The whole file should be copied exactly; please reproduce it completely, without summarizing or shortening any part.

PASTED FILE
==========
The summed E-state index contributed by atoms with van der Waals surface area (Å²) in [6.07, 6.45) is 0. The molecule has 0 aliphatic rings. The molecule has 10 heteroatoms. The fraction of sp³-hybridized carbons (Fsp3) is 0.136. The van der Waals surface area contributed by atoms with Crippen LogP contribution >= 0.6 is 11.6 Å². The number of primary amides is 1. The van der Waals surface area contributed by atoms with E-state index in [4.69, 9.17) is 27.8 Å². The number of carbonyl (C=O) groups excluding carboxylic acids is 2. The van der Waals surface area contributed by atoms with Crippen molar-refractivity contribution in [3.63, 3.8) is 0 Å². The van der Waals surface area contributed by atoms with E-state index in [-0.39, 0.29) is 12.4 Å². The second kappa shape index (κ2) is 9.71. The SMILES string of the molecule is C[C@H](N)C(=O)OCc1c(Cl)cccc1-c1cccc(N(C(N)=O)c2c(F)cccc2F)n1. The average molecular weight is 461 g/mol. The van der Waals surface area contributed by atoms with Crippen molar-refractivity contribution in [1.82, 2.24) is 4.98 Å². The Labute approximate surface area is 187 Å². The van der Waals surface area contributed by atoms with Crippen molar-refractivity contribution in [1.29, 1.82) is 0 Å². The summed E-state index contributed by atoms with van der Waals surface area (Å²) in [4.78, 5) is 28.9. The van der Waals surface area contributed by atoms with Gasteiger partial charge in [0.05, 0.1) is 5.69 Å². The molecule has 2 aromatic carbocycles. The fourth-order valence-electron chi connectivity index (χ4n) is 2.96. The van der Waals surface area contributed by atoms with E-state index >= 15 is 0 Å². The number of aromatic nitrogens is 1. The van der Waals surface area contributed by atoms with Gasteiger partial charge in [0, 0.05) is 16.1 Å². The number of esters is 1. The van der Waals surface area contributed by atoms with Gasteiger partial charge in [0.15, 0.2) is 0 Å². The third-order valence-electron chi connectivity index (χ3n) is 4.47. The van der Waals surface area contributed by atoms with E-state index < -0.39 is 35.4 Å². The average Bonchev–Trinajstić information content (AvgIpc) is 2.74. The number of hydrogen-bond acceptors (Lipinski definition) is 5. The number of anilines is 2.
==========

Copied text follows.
The summed E-state index contributed by atoms with van der Waals surface area (Å²) in [6.07, 6.45) is 0. The molecule has 0 aliphatic rings. The molecule has 10 heteroatoms. The fraction of sp³-hybridized carbons (Fsp3) is 0.136. The van der Waals surface area contributed by atoms with Crippen LogP contribution >= 0.6 is 11.6 Å². The number of primary amides is 1. The van der Waals surface area contributed by atoms with E-state index in [4.69, 9.17) is 27.8 Å². The number of carbonyl (C=O) groups excluding carboxylic acids is 2. The van der Waals surface area contributed by atoms with Crippen molar-refractivity contribution in [3.63, 3.8) is 0 Å². The van der Waals surface area contributed by atoms with E-state index in [-0.39, 0.29) is 12.4 Å². The second kappa shape index (κ2) is 9.71. The SMILES string of the molecule is C[C@H](N)C(=O)OCc1c(Cl)cccc1-c1cccc(N(C(N)=O)c2c(F)cccc2F)n1. The average molecular weight is 461 g/mol. The van der Waals surface area contributed by atoms with Crippen molar-refractivity contribution in [1.82, 2.24) is 4.98 Å². The Labute approximate surface area is 187 Å². The van der Waals surface area contributed by atoms with Crippen molar-refractivity contribution in [1.29, 1.82) is 0 Å². The summed E-state index contributed by atoms with van der Waals surface area (Å²) in [4.78, 5) is 28.9. The van der Waals surface area contributed by atoms with Gasteiger partial charge in [0.05, 0.1) is 5.69 Å². The molecule has 2 aromatic carbocycles. The fourth-order valence-electron chi connectivity index (χ4n) is 2.96. The van der Waals surface area contributed by atoms with E-state index >= 15 is 0 Å². The number of aromatic nitrogens is 1. The van der Waals surface area contributed by atoms with Gasteiger partial charge in [0, 0.05) is 16.1 Å². The number of esters is 1. The van der Waals surface area contributed by atoms with Gasteiger partial charge in [0.15, 0.2) is 0 Å². The third-order valence-electron chi connectivity index (χ3n) is 4.47. The van der Waals surface area contributed by atoms with E-state index < -0.39 is 35.4 Å². The average Bonchev–Trinajstić information content (AvgIpc) is 2.74. The number of hydrogen-bond acceptors (Lipinski definition) is 5. The number of anilines is 2.